He inherits a dysfunctional and risk-adverse organization that lost many of its best staff under the current CEO and which has learnt to function best in crisis mode. Morale is low, and exhaustion high. Cultural defaults include excessive secrecy and mistrust. Over-inflated salaries have distorted the staff structure, and innovation is frequently punished while bureaucracy is rewarded. An unpleasant seam of vindictiveness has also been allowed to fester unchallenged.
We had hoped to have a full interview with Mr Chehade - something he said he was happy to do - but it was squashed by a communications department that views information in terms of risk, and openness in terms of threat. No matter how open and inclusive Mr Chehade wishes to be, he is reliant on his staff to make it happen.
Recent examples just this week in Prague show the uphill struggle. Registries and registrars were stunned when ICANN staff revealed they were paying an unnamed outside company to write EPP code to allow for the transfer of Internet domains - the people in the room are the world's experts on the subject and would likely have done the work better and for free.
Likewise, ICANN announced it would cost $7,000 to $10,000 per registry to run a trademark clearinghouse. What about the economies of scale that come from the fact many companies will be running between 50 and 300 registries, the industry inquired. Staff had decided to assume that every registry was unique. Why?
Having asked the Governmental Advisory Committee (GAC) and the Generic Names Supporting Organization (GNSO) - two of ICANN's main bodies - to review the policy around protecting particular names online, both groups were stunned to find the organization's own lawyers had blacked out the rationale used by the Board to make previous decisions on the issue. When ICANN decides it can't even trust its own advisers, something has gone seriously wrong.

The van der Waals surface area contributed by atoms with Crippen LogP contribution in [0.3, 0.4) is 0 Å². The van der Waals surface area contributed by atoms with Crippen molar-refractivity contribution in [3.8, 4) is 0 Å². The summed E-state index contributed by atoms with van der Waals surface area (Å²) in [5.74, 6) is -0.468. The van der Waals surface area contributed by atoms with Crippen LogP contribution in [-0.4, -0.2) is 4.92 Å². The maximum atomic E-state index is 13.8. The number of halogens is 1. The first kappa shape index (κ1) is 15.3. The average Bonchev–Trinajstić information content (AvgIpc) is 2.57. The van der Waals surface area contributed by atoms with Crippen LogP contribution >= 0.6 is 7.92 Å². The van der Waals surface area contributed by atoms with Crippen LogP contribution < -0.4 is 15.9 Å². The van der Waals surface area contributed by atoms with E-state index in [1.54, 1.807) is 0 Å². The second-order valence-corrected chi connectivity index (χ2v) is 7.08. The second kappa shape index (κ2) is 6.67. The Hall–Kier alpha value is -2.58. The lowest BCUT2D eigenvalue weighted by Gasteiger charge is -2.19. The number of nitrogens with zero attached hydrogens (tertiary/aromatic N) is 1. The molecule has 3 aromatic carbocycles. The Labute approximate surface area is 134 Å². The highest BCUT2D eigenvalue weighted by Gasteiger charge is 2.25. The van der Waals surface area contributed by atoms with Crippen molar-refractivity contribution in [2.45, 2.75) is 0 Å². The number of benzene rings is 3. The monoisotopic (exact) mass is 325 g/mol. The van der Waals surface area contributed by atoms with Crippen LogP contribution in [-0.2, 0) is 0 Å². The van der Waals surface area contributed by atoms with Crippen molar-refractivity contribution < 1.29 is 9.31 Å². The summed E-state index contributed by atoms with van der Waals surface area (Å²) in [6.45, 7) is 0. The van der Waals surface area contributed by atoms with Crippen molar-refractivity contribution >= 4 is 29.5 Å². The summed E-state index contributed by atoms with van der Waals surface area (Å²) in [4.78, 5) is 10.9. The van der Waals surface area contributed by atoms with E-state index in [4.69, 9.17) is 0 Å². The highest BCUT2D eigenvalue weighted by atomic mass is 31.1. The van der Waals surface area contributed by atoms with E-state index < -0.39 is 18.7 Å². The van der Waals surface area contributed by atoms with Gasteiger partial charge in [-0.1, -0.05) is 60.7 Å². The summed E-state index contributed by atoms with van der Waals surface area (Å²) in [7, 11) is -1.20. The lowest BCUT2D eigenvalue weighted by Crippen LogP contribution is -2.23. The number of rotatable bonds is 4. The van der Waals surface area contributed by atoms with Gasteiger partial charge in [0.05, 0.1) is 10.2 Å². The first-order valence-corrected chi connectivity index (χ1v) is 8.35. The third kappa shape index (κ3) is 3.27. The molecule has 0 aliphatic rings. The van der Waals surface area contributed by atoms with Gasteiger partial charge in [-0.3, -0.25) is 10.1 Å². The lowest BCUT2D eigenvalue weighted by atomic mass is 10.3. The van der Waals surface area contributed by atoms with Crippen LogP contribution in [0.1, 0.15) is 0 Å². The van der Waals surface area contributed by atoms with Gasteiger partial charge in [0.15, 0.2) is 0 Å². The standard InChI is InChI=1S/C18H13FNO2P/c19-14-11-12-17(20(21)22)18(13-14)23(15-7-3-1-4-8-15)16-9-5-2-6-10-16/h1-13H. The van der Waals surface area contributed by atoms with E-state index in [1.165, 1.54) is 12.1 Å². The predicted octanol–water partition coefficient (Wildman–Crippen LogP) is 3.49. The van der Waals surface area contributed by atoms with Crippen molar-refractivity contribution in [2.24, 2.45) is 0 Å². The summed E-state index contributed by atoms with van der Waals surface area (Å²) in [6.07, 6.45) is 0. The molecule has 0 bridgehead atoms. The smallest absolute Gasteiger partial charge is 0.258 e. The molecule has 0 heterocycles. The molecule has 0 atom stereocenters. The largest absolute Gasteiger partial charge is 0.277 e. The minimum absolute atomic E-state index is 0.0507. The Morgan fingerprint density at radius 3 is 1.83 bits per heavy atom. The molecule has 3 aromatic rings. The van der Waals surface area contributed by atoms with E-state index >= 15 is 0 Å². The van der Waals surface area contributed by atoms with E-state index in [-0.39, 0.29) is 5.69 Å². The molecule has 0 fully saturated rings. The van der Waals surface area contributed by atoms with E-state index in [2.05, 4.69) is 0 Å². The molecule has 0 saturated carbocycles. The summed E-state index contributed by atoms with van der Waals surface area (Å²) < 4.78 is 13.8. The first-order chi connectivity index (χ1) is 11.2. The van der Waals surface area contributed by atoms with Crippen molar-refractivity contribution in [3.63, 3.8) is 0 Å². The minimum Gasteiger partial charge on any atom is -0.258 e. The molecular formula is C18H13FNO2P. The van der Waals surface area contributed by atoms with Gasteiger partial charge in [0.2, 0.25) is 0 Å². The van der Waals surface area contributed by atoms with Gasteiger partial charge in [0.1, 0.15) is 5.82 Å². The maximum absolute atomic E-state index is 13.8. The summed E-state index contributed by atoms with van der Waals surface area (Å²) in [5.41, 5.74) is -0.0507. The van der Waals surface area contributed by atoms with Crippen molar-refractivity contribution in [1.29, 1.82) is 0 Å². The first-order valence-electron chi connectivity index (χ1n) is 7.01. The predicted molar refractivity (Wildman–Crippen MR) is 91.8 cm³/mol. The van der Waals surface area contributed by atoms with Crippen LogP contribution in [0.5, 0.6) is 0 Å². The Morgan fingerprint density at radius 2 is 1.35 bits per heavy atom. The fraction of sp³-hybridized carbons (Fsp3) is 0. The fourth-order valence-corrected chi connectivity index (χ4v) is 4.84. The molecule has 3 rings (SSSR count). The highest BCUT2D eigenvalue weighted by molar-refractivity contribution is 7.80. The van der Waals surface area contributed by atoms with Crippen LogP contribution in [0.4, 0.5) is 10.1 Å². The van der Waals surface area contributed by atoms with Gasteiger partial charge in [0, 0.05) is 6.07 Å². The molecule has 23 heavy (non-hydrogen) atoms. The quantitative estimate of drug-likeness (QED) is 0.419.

Chehade has close relationship with ICANN COO Akram Atallah. Photo: ICANN
These problems are legion but little more than manifestations of a larger cultural distrust among staff of the outside world. So what will be Mr Chehade's approach?
"The first thing we need to do, and I will do, is I will step outside and look from the outside in and listen and include everyone that needs to be brought into ICANN from the beginning, from day one," he said during his speech. The organization cannot be a "fortress". On management style: "I will manage the staff with a very strong decision-making model from the beginning."
Fortunately for Chehade, the organization's COO (and soon-to-be acting CEO from 1 July until Chehade formally starts work on 1 October) Akram Atallah is an old work colleague. It was Akram that persuaded an initially reluctant Chehade to go for the job, and the two clearly share a healthy working relationship, recognizing each other's skills while occasionally teasing one another. Acting in concert they have a unique opportunity to rebuild ICANN's culture on more positive lines.
Chehade gave an indication for what sort of culture he would like to see. Addressing staff: "I'm going to be hopefully the one that will help each of you be very successful at what you do. I know how hard our staff works and I will take care of giving you the best environment so that you can grow."
In private conversation, Chehade told us that he planned to ask the community to show leadership too. "Many people have told me this week that they are willing to help. So I have told them: ok, I will do that. I will call on you and I will expect you to help."
But only a fool would underestimate the scale of the task ahead. As outgoing CEO Rod Beckstrom noted with disguised sourness: "I want to thank you for the enduring criticism that this organization receives." Mr Chehade will soon find that even with patience and openness and transparency and inclusion that ICANN can be a stubbornly difficult and intransigent animal at times.
What he does at those points will decide whether the adulation received on his first outing was fully justified.